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Links to my published articles online
List of Publications with Full Citations

Adolescent Diary Weblogs and the Unseen Audience

Conversations in the Blogosphere: An Analysis "from the Bottom Up". Hawaii International Conference on System Sciences (HICSS-38) Best Paper Nominee.

Weblogs as a bridging genre

Bridging the Gap: A Genre Analysis of Weblogs. Winner of the 2004 EduBlog Awards as best paper.

Common Visual Design Elements of Weblogs

Women and Children Last: The Discursive Construction of Weblogs

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The Performativity of Naming: Adolescent Weblog Names as Metaphor

Buxom Girls and Boys in Baseball Hats: Adolescent Avatars in Graphical Chat Spaces

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Last updated July 8, 2005.

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Last Updated November 22, 2005.

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New books are added but reading status is rarely accurate.

October 04, 2005

Psychological pressure on child research subjects, would it happen now?

Well here is another story I can use in my "Ethics and the IRB" presentations to Research Methods classes.  Apparently a study began in 1939 at the University of Iowa where the researcher, the late Wendell Johnson, taught orphaned kids to stutter so he could unravel the mystery of disorder by inducing it in his participants. 

The study came to be known to his graduate research assistants as the "Monster Study."  Which while the press has banged on the idea of creating monsters, the nickname may also have come from the size of the study.  None of the reading I have done this morning gives me quotes from any of the grad students to contextualize the nickname.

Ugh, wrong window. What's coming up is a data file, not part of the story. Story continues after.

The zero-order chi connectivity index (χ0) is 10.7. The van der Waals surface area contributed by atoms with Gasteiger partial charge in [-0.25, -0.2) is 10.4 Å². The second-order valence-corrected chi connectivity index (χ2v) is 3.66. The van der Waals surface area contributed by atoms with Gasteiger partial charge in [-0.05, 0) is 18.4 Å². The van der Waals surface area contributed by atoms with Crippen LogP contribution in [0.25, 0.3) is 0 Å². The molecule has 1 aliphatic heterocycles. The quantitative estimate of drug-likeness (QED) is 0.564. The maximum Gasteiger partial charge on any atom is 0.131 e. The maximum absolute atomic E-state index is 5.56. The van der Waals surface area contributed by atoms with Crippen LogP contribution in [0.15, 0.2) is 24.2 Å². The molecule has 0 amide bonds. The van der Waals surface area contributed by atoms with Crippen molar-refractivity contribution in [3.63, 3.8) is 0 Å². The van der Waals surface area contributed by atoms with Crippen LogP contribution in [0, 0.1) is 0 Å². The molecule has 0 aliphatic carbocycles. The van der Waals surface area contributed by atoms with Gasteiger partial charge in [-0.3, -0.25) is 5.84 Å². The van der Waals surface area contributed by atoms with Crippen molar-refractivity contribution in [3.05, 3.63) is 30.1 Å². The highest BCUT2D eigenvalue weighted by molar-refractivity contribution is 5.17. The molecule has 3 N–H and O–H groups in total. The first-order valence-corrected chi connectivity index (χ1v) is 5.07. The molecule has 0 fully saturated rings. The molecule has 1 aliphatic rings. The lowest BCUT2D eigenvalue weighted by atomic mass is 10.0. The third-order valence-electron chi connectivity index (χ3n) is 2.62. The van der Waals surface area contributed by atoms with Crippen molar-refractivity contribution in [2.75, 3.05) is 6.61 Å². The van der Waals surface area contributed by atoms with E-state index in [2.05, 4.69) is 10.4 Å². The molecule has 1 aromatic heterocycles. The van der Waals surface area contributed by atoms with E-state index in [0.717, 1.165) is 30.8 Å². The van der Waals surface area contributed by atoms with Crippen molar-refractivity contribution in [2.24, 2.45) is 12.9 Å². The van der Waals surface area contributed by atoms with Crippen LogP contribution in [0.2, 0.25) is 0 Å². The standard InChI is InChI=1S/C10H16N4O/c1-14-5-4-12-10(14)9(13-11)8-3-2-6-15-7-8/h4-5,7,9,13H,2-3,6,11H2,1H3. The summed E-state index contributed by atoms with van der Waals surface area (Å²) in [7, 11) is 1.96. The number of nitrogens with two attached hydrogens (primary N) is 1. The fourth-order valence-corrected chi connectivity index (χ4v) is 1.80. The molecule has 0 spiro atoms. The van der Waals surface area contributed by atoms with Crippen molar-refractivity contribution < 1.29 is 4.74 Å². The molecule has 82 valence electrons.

When I teach research ethics and IRB's we talk a lot about specific studies and I try to make students understand that many of the projects were considered ethical at the time they were done.  Now of course I am not saying they were right by any means, rather I think it is very easy for us to look at the studies like the Tuskegee Syphilis Experiment and say to our selves, "I would never do anything like that."  We overlook that hundred and possibly thousands of people know about the study both within the university, and the federal government, as well as in the research community that read the published material from the study, and until the whistle was blown in 1972, few of those people raised a red flag that anything was wrong with the ethics of the study.  It was culturally accepted that the lowered status, both racial and social, of the participants made them appropriate sacrifices to use in the research.  In other words, I want my students to think long and hard about the ethics of each project they undertake not to cop-out with a blanket thought that they are better then the historical researchers we discuss.  In truth none of us is better nor were most of the historical researchers I use as examples evil monsters in any shape or form.  Most of them were good people trying to do good research.  Think on that for awhile.

This hit my radar, admittedly somewhat belatedly, because of an Inside Higher Ed article about the lawsuits that have emerged after the nature of the "Monster Study" was made known.  Apparently the university has issued an apology but has also tried to argue that no financial redress is appropriate, in the case, since a 1939 state law foreclosed the participants from suing the state.  Well on Friday the Iowa Supreme Court, in the majority opinion,  ruled that "the research subjects had the right to sue because they sought legal relief promptly after learning what had happened, and that no Iowa statutes barred the suit."  This is not a finding on the merits of the case, just on the legal mechanism that will allow the case to progress through the courts.  It should be interesting to watch if the State of Iowa negotiates a settlement with the participants or if the legal system has to step in.

Posted by prolurkr at October 4, 2005 07:15 AM

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